#Sale++ $26.99 Cold Steel Trail Hawk American Hickory Handle Buyer Guide

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Cold Steel Trail Hawk American Hickory Handle Buyer guide

Cold Steel Trail Hawk American Hickory Handle Buyer guide Detail Features and Description :

Cold Steel Trail Hawk American Hickory Handle Buyer guide has fabulous features
  • Overall Length: 22.00"
  • Handle Material: American Hickory
  • Blade Length: 6 1/2" (Hawk Length)
  • Weight: 1.34 lbs.
Description Modeled after an early frontier pattern, our Trail Hawk can do it all. It's an excellent chopper and has a functional hammer poll with a hardened face so you can drives nails, hammer in stakes, and smash or crush just about anything. Best of all it's extremely lightweight and compact so it's a cinch to tuck it under your belt or lash it to a pack or shooting bag.

Real Customer Reviews

Cold Steel Trail Hawk American Hickory Handle Buyer guide

I almost rated this one star just to get people to read my review... this is REALLY long, but I love to share my passions, so if you have some time, grab a snack, and enjoy the read :)

I'll be posting this review on the other Cold Steel Tomahawks as well, so please forgive the repetition.

First off, this is not a hatchet, and it will never chop (and cannot split) nearly as well as a fixed head hatchet. Conversely, a hatchet has not the balance/edge geometry to throw or stick as well as a hawk, and the permanent nature of the handle/head fusion will suffer under the abuse of throwing, or they will simply just not fly well (try throwing a gerber axe/hatchet some time).

That said, my BIGGEST POINT of this ENTIRE review/blog/blurb, based on all the negatives I just read on the CS Tomahawk line is...


This is not a mistake... it is, in fact, the most durable design, and before metal heads it was very hard to accomplish. Just look at the negative reviews on the Vietnam hawk. This is what you can expect by trying to permanently affix your head on these types of hawks. The shock will transfer through the steel into the wood, which will give/crack/splinter under the relatively substantial amounts of torque/vibration.

I have years of experience throwing similar hawks... These are about the best "traditional" tomahawks made anymore, short of something pounded out by hand. It's unfortunate they are made overseas.. They are a little rough around the edges, but hell they are cheap! A little TLC before you start throwing will make them last for years. Everything said here goes for all the cold steel "American Tomahawk" hawks, as they all have their uses, merits, and drawbacks, and all use the same materials/have similar craftsmanship. My favorites are the Rifleman, Trail, and Spike. The Norse is also a sticker, but I always miss having something on the backside of the head. I would avoid the fixed head "tomahawks" like the Vietnam for any intent besides combat... they simply will not hold up to throwing, and don't have enough 'meat' in the handle/head union for much else like chopping. They are for flesh and bone, which is nothing.

Out of the box these are not perfect... most of the cheap Cold Steel stuff isn't (try one of their machetes some time) but you definitely get your money's worth. The paint sucks, the edges need work, and the set screw is a TERRIBLE idea. If you want to 'fix' your head in place, do so with wrappings/lashings (I.E. a fighting hawk instead of a throwing hawk) but never NEVER permanently pin/screw your head to the wood.. the shock of throwing (especially by newbies) will wear the handle out very quickly. The only permanent hawks I've seen hold up under constant use are the polymer handle ones (SOG), though these are not nearly as well balanced as a wood handled hawk for throwing, and they will eventually break/stretch/flex too far. Please also realize that there is a big difference between a breaching tool (which can look like a hawk) and a true throwing tomahawk. Balance is everything.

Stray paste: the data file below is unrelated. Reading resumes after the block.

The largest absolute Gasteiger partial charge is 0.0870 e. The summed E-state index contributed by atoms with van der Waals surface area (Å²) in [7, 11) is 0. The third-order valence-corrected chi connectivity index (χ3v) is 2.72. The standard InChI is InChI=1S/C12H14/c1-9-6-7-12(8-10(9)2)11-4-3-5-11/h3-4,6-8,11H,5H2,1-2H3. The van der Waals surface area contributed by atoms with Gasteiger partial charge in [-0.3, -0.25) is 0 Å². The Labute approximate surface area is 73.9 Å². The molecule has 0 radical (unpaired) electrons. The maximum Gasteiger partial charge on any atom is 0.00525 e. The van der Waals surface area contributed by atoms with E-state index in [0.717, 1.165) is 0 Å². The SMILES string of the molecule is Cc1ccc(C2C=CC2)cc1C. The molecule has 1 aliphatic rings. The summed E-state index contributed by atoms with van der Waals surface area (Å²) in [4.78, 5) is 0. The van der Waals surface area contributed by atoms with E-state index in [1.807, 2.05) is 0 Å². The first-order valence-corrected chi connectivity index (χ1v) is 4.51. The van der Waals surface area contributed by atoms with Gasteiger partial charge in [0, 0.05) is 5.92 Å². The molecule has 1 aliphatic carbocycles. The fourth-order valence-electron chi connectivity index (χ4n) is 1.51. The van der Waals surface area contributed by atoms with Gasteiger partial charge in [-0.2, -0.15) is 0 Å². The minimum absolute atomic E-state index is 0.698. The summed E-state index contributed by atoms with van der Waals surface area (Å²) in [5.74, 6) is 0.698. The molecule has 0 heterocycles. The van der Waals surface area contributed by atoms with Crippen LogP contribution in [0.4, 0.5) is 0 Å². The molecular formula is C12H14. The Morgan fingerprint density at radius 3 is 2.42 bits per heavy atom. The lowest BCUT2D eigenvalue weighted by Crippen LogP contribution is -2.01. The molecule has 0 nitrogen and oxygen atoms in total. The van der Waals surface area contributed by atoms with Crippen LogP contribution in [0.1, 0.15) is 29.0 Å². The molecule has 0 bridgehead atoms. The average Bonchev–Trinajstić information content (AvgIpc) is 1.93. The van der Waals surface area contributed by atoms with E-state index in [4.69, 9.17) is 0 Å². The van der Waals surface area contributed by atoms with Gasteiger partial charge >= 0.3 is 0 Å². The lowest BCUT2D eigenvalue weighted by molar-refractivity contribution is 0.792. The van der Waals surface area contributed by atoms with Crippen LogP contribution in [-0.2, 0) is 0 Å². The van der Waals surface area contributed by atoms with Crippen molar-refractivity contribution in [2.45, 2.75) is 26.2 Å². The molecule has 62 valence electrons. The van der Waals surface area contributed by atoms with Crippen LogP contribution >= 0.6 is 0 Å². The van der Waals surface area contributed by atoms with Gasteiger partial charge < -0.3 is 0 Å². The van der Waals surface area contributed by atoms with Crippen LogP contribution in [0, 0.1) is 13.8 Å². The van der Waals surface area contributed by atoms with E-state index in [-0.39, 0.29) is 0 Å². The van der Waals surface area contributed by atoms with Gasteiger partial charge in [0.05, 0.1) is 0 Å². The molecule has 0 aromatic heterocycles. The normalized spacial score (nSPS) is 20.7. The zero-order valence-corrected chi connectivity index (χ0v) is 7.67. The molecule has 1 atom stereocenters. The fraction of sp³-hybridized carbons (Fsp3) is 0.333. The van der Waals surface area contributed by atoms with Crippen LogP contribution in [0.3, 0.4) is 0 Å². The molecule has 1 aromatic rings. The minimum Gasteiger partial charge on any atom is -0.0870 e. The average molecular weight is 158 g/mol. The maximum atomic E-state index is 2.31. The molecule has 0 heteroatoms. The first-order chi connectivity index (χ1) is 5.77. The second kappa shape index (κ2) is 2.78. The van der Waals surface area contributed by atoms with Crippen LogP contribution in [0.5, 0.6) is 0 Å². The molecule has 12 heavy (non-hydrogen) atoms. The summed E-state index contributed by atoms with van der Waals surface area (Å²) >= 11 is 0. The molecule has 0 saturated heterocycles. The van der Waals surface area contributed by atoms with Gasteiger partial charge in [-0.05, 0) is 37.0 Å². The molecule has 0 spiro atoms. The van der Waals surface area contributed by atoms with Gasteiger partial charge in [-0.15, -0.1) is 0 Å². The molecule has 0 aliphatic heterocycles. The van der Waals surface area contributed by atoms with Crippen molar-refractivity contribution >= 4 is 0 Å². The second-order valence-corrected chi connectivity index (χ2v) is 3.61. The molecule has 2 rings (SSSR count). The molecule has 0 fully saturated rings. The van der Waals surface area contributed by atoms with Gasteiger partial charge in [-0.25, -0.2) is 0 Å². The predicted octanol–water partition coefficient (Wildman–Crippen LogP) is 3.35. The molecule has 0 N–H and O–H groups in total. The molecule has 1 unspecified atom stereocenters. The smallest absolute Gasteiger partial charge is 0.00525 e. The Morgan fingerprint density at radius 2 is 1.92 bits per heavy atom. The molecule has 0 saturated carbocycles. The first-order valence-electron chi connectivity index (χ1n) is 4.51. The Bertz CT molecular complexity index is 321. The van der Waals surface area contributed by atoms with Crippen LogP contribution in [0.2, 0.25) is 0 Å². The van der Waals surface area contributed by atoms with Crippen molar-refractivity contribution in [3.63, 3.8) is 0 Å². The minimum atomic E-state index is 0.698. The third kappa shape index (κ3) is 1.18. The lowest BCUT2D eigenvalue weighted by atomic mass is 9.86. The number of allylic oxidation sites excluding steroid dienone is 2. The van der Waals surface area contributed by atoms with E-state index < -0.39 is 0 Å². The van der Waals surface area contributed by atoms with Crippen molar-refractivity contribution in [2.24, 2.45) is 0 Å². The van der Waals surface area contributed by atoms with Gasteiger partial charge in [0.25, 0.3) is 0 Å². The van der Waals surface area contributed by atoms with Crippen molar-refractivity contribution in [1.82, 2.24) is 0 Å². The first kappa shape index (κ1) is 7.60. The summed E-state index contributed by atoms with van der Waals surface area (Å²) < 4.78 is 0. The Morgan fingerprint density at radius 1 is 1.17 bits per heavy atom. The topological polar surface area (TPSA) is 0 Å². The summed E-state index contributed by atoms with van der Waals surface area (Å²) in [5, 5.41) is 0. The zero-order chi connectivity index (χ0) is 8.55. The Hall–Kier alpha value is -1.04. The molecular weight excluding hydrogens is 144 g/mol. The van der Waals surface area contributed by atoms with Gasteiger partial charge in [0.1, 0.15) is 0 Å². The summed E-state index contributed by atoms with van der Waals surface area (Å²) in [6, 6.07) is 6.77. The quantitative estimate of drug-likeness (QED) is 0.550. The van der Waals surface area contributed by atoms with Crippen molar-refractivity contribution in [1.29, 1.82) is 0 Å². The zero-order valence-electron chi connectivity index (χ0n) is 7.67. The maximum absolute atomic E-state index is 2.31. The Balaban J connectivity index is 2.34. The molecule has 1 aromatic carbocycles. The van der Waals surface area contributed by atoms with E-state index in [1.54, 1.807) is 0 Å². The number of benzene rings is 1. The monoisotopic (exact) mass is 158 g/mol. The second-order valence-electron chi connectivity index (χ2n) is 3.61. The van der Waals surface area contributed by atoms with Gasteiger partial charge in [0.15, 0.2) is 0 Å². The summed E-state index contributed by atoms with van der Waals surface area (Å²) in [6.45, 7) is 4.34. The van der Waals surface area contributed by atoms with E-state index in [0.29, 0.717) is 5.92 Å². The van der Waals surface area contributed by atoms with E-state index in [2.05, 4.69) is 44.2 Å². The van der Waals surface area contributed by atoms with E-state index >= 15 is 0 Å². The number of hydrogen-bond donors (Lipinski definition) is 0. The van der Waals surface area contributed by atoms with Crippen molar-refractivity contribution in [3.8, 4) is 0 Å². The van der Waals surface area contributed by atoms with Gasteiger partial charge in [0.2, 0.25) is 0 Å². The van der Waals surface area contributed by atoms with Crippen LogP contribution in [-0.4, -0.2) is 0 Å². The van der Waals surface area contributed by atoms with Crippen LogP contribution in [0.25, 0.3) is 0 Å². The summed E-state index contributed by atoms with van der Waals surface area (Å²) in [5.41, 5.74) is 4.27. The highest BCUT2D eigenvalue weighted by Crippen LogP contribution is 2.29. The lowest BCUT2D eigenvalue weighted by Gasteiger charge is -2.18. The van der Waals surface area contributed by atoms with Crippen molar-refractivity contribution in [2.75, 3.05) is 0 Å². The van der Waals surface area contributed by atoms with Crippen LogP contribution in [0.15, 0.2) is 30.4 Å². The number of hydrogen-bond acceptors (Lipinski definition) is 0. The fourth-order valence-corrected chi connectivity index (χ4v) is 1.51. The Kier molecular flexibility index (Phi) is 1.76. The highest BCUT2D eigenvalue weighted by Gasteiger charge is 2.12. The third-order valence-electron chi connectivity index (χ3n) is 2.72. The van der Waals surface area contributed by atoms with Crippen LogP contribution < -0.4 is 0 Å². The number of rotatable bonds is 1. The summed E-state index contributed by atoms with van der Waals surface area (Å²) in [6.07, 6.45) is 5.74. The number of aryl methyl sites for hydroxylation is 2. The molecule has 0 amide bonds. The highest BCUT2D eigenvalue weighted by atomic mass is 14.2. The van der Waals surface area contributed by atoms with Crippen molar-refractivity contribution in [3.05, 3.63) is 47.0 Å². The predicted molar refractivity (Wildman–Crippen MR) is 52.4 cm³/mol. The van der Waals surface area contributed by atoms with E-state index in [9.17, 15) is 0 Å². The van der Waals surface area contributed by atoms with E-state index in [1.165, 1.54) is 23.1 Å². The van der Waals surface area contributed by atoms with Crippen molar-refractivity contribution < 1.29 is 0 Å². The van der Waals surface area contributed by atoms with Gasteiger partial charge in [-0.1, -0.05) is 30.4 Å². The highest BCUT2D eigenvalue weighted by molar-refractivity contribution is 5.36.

That said...

My background with throwing and tomahawks began at mountain man rendezvous in AZ as a child, long before cold steel existed. Back then, most of our tomahawk heads were hand made by blacksmiths, and intentionally kept loose on the haft, as this extended the life of the handles greatly, and allowed for quick/easy replacement of the handles, which we considered more or less disposable/easily replaceable to us. Being loose allows the handle to vibrate/bounce within the head, rather than absorb the shock of and impact on a small region of the handle. You will see this in action if you give it a chance... some times the handle will fly right out with a good stick! Think of how a bowling pin (I'm thinking the old maple ones) goes flying... then imagine than same pin held in place while the ball smashes into it... being allowed to 'bouce' and dissipate the energy prevents the wood from shattering. This is especially important with the tough but potentially brittle ash/hickory handles commonly used in modern hawks. After having read many negative reviews by others (where it seems experience may be lacking), I've decided to share my traditional tomahawk finishing/use techniques, hopefully to the success of others.

The goal is to allow the handle to float in the head, but still be able to be wedged tightly into the proper place for carry/utility. Done right the head should stay put until it really smacks something without your hand holding the other end. When it finally does rattle loose, you will see how much shock it would have had to sustain had it been permanently affixed. One quick proper swing, and it's right back where it should be. Piece of cake!

How to "FIX" your crappy CS tomahawk:

First, remove that set screw and throw it away. It will do more harm than anything else to the handle (short of using wedges). If the screw has already done ANY damage to the handle, contact CS and have them send you a replacement. You want absolutely no nicks, dings, flakes, cracks, gouges, etc in any part of the wood. The screw will do more damage than just the wood it compresses... it can actually cause the handle to shatter/split, which can leave you with some wicked splinters (I've had a 3"er removed, went clean through the web of my hand, got the scar to prove it ).